Free Derry Museum: Arson 'disrespects' Bloody Sunday victims
An arson attack on the site of the new Museum of Free Derry shows "total disrespect" for victims, a Bloody Sunday relative has said.
A fire was started when the building was broken into sometime between Tuesday evening and Wednesday morning.
The museum is located in the Bogside, close to where some of the 14 victims of Bloody Sunday were killed in 1972.
John Kelly, whose brother, Michael, was killed said the damage to the building could have been a lot worse.
"I looked at it and thought: "Good God, if that had really caught fire, we could have had an explosion".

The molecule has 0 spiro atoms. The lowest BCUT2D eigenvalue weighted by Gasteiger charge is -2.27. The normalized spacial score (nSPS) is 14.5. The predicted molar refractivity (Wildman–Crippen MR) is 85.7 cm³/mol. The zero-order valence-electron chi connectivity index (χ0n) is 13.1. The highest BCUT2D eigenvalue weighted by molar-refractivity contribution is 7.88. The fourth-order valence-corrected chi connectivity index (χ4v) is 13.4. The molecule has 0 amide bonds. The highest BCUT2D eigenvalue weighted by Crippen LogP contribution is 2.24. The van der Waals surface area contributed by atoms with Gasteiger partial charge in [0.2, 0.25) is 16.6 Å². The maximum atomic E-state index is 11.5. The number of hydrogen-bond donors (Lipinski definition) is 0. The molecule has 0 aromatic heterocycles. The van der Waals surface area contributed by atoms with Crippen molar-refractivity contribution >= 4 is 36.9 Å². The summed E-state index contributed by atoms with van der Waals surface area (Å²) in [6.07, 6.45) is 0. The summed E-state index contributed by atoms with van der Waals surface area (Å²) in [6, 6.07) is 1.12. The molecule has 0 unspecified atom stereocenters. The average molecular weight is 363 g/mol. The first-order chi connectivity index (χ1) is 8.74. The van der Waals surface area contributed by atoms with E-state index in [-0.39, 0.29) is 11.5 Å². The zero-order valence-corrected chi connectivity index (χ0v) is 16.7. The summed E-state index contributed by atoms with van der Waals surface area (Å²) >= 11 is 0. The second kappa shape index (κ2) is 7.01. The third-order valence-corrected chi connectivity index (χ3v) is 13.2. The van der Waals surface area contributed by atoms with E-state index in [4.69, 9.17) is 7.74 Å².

A £2.4m reconstruction of the Glenfada Park museum began in 2015 and is now close to completion.
Mr Kelly has been working on the project for the past 10 years.
"It shows total disrespect for my brother and all those who died during Bloody Sunday and all the others who lost their lives in that period of time, total disrespect for our family members and their memory," he said.
"The police told me there was a fire and it was in the back store, that's where we have the gas mains and electronic equipment as well.
"The building is next door to people's houses and everyone could have been affected by it. It didn't travel any further, thank God, and we still have an intact building," Mr Kelly added.
Building site foreman Dermott McGrotty said they have now improved security at the site.
"They had to climb over an eight foot fence to get in, so overnight security has now been arranged and we're making sure the doors are well secured."
The Northern Ireland Fire Service is treating the fire as deliberate. The police have appealed for information.